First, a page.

Asian markets mostly rose Tuesday after an Easter break that thinned trading volumes in the region, with focus now turning to the release of US inflation data later in the week.
The consumer and wholesale price reports due follow Friday figures that showed a continued healthy rise in jobs creation, reinforcing expectations of another Federal Reserve interest rate hike next month.
But the jobs report also soothed concerns that the world’s top economy was slowing too fast and could be on course for a recession, after last week’s sub-par manufacturing and services sector activity numbers.
However, analysts warned that the 236,000 jobs announced Friday could mark the last report to top 200,000 for some time and that it could turn negative within months.
“It does appear the US payrolls have seemingly steadied the ship after the market got a bit out-of-step with, or at least over-extrapolating, an imminent recession from the gloomy… data last week,” said SPI Asset Management’s Stephen Innes.
Wall Street provided a broadly positive lead, with all three main indexes recovering from early deep losses. The Dow and S&P 500 chalked up gains though the Nasdaq finished marginally lower.
Still, most of Asia enjoyed an upbeat morning.
Hong Kong rose more than one percent, as did Tokyo and Sydney. There were also gains in Singapore, Seoul, Wellington, Taipei and Manila, though Shanghai dipped.
Data out of China showed consumer prices rose less than expected in March and factory costs dropped, suggesting there remains some weakness in the world’s second-largest economy even as it reopens after the lifting of Covid restrictions.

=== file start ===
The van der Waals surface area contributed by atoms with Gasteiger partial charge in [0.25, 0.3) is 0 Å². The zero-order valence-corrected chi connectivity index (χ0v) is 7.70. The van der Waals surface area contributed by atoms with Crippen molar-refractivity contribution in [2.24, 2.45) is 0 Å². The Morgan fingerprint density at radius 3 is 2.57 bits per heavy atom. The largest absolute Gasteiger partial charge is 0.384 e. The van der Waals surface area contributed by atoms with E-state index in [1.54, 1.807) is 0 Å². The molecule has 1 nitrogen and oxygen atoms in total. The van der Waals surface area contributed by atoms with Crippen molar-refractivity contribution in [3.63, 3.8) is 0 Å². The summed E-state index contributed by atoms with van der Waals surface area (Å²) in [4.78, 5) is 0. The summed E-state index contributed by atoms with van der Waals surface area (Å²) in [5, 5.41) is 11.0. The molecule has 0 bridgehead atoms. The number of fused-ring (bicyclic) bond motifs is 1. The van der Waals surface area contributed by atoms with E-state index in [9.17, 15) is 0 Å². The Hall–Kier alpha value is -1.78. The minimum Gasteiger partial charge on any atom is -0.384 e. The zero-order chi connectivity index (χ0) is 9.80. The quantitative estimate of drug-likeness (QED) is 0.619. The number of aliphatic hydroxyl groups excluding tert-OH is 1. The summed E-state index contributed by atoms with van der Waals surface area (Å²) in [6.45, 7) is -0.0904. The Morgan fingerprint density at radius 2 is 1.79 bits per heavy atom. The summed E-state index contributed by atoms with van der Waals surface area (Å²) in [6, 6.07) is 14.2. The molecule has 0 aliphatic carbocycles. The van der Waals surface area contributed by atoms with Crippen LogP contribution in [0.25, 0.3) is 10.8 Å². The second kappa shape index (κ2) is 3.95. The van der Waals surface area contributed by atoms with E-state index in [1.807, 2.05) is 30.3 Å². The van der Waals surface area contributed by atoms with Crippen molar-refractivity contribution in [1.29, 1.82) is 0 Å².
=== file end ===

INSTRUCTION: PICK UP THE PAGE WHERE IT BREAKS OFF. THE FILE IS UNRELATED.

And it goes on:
It does, however, provide the People’s Bank of China with room to unveil further growth-boosting measures.
Aside from the US inflation data, investors are also preparing themselves for the start of first-quarter earnings season, with banking titans JPMorgan and Citigroup among those reporting.
The announcements should provide an idea about how big an impact surging inflation and rising interest rates are having on firms’ bottom lines.
On currency markets, bets on another Fed rate hike have pushed the dollar higher against its peers in recent days and it has held on to most of those gains this week.
The yen was also weighed down by comments from new central bank boss Kazuo Ueda that a long-standing loose monetary policy remained “appropriate”.
“Japan is currently not in a situation where interest rates need to be significantly raised,” Ueda told reporters at his first press conference since taking over at the Bank of Japan.
Tokyo – Nikkei 225: UP 1.4 percent at 28,013.86 (break)
Hong Kong – Hang Seng Index: UP 1.3 percent at 20,591.06
Shanghai – Composite: DOWN 0.1 percent at 3,312.10
Euro/dollar: UP at $1.0881 from $1.0865 on Monday
Pound/dollar: UP at $1.2401 from $1.2384
Euro/pound: UP at 87.74 pence at 87.70 pence
Dollar/yen: DOWN at 133.53 yen from 133.59 yen
West Texas Intermediate: UP 0.4 percent at $80.03 per barrel
Brent North Sea crude: UP 0.3 percent at $84.46 per barrel
New York – Dow: UP 0.3 percent at 33,586.52 (close)
London – FTSE 100: Closed for holiday